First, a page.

Reviewed by: Cheryl LaGuardia, Research Librarian, Widener Library, Harvard University
The purpose of the British Journal of Interdisciplinary Studies is to provide a space for dialogue to take place from “the interdisciplinary perspective of different empirical and theoretical traditions involved in the study of the social, political, engineering and legal processes determined by human passions.” A very wide range of subjects can be addressed within the journal, including Computer Science; Crime; Ecology; Economics; Education; Engineering; Ethnobiology; Healthcare; History; Law (Public Law, Employment Law, etc.); Legal Systems; Music; Nature Conservation; Philosophy; Politics; Psychology; Religion; and Sociology. The journal publishes editorials (short articles written by members of the enormous, impressive, international Editorial Team), research articles, review articles (including extensive research literature reviews as well as innovative or conceptual manuscripts), student articles, and book reviews. The editorial teams of all these sections consist of an extensive and diverse list of members from around the world.
The journal is still in its nascent stage, with only four issues available at the time of this review: Vol 2, No 1 (2015), Vol 1, No 3 (2014), Vol 1, No 2 (2014), and Vol 1, No 1 (2014), and those issues are not heavily populated. The current issue for 2015 has a single article, but that article is quite intriguing and draws together a variety of disciplines in its study: “Regional Geographic Factors Mediate the Climate-War Relationship in Europe.” The article abstract notes, “It has been demonstrated in recent studies that wars occurred with greater frequency in Europe in periods of cold climate over the past millennium, and food scarcity is the explanation. However, the issue of whether the climate-war relationship holds consistently across the European continent has been insufficiently explored. In the present study, we seek to advance the macroscopic understanding of the climate-war association in Europe via the statistical analysis of fine-grained paleo-climate and historical warfare data covering the period 1400–1999, with a specific focus on how regional geographic factors mediate the association.” The author affiliations reflect the study’s interdisciplinarity very well; they are from the Department of Geography and International Center for China, Development Studies at the University of Hong Kong, and the Sam Nunn School of International Affairs at the Georgia Institute of Technology. This is a quite fascinating study to read, and of considerable interest to a wide range of researchers, since, as the authors note in their conclusion, “Since human societies exist in the context of certain environmental conditions, a changing climate that significantly alters these conditions is expected to have an impact on human life and society. At the heart of the debate over the role of climate in warfare lies the desire to provide scenarios of future conflict patterns under global warming.”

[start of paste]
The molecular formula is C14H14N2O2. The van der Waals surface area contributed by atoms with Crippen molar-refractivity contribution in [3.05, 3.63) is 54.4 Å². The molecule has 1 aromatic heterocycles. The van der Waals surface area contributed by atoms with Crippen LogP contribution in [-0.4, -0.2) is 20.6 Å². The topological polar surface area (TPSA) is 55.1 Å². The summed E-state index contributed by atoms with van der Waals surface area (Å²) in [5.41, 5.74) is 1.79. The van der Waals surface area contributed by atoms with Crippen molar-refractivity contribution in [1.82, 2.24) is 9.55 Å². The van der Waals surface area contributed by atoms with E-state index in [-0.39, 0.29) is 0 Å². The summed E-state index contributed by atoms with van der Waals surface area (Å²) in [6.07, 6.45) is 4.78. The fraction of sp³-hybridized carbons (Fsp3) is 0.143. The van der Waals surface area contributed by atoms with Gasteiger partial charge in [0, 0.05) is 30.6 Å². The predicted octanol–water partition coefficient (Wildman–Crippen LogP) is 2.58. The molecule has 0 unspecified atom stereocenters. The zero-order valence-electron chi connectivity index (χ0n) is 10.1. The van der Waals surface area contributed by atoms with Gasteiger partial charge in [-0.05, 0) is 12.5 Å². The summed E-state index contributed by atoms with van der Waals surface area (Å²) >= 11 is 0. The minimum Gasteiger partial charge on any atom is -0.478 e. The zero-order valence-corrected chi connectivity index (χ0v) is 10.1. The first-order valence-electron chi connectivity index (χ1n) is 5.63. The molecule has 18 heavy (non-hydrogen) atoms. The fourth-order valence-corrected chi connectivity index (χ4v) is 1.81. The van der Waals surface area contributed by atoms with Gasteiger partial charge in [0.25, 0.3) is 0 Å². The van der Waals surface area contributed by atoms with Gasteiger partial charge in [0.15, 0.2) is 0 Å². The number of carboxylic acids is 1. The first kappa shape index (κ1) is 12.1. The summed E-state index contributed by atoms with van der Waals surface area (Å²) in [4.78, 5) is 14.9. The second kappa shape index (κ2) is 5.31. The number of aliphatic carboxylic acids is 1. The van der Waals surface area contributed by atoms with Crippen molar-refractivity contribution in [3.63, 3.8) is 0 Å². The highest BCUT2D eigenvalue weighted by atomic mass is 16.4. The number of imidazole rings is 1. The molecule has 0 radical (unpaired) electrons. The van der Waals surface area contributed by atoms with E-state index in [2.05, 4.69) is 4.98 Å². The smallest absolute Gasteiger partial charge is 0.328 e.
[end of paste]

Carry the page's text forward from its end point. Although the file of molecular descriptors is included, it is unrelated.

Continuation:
The previous issue, Vol 1, No 3 (2014), also contains a single article: “Theorizing ‘Governance’ and the Problem of Conceptual Boundary Setting.” This is a lively examination of the term “governance,” and how “a theory will always exhibit, strongly or weakly as the case may be, a double claim: one about what is real and the other about how we should understand the nature of that reality.”
The timeline for publication here is surprisingly short: one article was received in October 2014, reviewed, and published by December 2014, which is a remarkably efficient reviewing process. Given the excellent scholarship and writing offered by this journal, I hope to see it offer many more contributions to the scholarly interdisciplinary literature. This is a worthwhile title to recommend to researchers and scholars across the academy.